Culture Over Consumption

April 14, 2020

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We’ve just come out of a frenzied decade of consumerism moving at such pace alongside social purchasing abilities that new vocabulary, jobs, scrolling injuries came into play – and that phenomena, in a nutshell, could be described as content. But what does the word even mean — so vapid in its usage we tagged on the word influence and slowly realised that that also, had lost all meaning.

So, it’s no surprise that when the world as we know it changed for the foreseeable future, not only did we bind together, we also seemed to beautifully regress back into the art of enjoying ‘things’. Poems, a play, a jigsaw and talking. Like an episode of The Golden Girls meets Question Time with a dash of the Brontë Sisters thrown in we all took stock of what mattered. And that my friends, was not celebrities and their ‘content’.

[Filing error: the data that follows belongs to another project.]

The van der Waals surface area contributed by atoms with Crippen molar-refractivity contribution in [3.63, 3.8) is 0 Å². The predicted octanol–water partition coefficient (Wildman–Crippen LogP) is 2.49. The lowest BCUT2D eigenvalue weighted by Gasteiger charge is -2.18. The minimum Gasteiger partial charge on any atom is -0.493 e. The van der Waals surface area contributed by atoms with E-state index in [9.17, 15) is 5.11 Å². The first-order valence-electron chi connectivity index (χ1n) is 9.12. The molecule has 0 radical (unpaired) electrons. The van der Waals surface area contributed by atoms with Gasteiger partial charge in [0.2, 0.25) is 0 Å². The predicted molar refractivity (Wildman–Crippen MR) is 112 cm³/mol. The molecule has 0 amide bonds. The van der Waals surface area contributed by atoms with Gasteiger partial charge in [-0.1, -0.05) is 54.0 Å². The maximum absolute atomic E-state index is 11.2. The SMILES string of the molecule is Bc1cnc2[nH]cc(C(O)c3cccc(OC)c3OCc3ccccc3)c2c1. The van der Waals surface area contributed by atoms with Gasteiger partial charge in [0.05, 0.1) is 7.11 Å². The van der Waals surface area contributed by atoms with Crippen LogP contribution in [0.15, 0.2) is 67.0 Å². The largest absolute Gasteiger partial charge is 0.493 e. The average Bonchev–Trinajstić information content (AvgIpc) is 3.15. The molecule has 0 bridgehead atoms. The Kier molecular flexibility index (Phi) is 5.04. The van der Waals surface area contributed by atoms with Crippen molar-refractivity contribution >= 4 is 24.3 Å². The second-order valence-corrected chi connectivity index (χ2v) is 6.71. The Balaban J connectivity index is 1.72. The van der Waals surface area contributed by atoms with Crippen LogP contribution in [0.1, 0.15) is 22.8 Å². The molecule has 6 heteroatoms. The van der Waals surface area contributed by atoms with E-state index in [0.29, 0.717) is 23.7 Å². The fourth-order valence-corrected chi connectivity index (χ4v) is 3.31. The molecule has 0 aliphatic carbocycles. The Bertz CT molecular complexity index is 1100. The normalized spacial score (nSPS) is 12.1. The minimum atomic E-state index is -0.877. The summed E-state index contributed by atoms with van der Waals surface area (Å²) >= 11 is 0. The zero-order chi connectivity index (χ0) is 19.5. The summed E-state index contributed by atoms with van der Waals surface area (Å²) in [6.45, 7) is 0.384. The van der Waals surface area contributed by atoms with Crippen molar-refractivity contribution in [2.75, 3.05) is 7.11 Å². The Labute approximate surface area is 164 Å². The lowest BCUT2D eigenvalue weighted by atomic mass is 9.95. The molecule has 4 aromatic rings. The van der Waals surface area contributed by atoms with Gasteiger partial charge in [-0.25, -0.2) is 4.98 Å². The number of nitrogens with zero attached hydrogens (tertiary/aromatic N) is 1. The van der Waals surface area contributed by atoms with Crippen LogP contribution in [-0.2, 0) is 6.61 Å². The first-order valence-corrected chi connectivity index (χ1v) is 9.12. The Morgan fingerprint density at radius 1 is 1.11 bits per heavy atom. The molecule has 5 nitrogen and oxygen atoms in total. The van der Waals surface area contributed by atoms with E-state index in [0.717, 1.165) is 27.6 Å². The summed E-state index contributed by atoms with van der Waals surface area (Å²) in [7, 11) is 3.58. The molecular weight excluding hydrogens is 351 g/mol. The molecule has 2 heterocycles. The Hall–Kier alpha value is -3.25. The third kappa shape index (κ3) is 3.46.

Take Gal Gadot’s crowd-sourced rendition of ‘Imagine’ being ridiculed by the masses for the idea that the superpowers of celebrity could save us all. We didn’t care and we moved on — the cult of celebrities and influencers seemed to exist pre-COVID-19 in a way we all know can’t continue post.

Culture happens below us like a subtle current, adapting and shifting with its societal hives forming together to be with like-minded souls. But what happened in these recent years was like a wash of worthless content that for some reason — none of us could tune out of.

Things will change and maybe for the better in the world of brand. People will still buy and we knew that they already wanted brands to give back — but maybe they will really consider what matters to them. Luxury accessories don’t seem so essential when you don’t have anywhere to go.

And let’s not forget the age-old gift of entertainment and being entertained. We all need light in the shade but that light can’t burn out our time or energy any longer.

In the rush to return to normal, use this time to consider which parts of normal are worth rushing back to…I know I certainly will be.

Please look out for the next Youth and Culture report looking at our new virtual reality across retail, food and drink spanning Gen Z and Boomer.